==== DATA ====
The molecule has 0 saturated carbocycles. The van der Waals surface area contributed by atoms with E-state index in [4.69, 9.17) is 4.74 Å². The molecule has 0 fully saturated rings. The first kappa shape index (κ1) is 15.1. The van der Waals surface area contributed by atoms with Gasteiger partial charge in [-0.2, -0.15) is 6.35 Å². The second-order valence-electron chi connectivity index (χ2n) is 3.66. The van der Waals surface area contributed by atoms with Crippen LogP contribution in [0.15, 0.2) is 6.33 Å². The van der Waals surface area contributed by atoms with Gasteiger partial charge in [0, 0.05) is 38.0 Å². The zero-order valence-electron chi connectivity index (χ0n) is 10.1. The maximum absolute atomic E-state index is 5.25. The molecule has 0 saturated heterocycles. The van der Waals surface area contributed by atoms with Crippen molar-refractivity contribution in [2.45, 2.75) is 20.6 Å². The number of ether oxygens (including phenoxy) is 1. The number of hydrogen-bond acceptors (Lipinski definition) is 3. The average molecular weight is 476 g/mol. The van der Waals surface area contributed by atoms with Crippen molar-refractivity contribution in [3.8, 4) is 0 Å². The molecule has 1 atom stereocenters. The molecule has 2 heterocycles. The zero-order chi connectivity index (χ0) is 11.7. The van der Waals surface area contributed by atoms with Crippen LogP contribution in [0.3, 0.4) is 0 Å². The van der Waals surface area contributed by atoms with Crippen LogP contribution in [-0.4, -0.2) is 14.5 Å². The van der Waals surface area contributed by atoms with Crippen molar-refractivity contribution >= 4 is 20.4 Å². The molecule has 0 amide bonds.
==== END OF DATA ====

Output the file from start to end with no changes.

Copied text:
The molecule has 0 saturated carbocycles. The van der Waals surface area contributed by atoms with E-state index in [4.69, 9.17) is 4.74 Å². The molecule has 0 fully saturated rings. The first kappa shape index (κ1) is 15.1. The van der Waals surface area contributed by atoms with Gasteiger partial charge in [-0.2, -0.15) is 6.35 Å². The second-order valence-electron chi connectivity index (χ2n) is 3.66. The van der Waals surface area contributed by atoms with Crippen LogP contribution in [0.15, 0.2) is 6.33 Å². The van der Waals surface area contributed by atoms with Gasteiger partial charge in [0, 0.05) is 38.0 Å². The zero-order valence-electron chi connectivity index (χ0n) is 10.1. The maximum absolute atomic E-state index is 5.25. The molecule has 0 saturated heterocycles. The van der Waals surface area contributed by atoms with Crippen molar-refractivity contribution in [2.45, 2.75) is 20.6 Å². The number of ether oxygens (including phenoxy) is 1. The number of hydrogen-bond acceptors (Lipinski definition) is 3. The average molecular weight is 476 g/mol. The van der Waals surface area contributed by atoms with Crippen molar-refractivity contribution in [3.8, 4) is 0 Å². The molecule has 1 atom stereocenters. The molecule has 2 heterocycles. The zero-order chi connectivity index (χ0) is 11.7. The van der Waals surface area contributed by atoms with Crippen LogP contribution in [0.3, 0.4) is 0 Å². The van der Waals surface area contributed by atoms with Crippen LogP contribution in [-0.4, -0.2) is 14.5 Å². The van der Waals surface area contributed by atoms with Crippen molar-refractivity contribution >= 4 is 20.4 Å². The molecule has 0 amide bonds.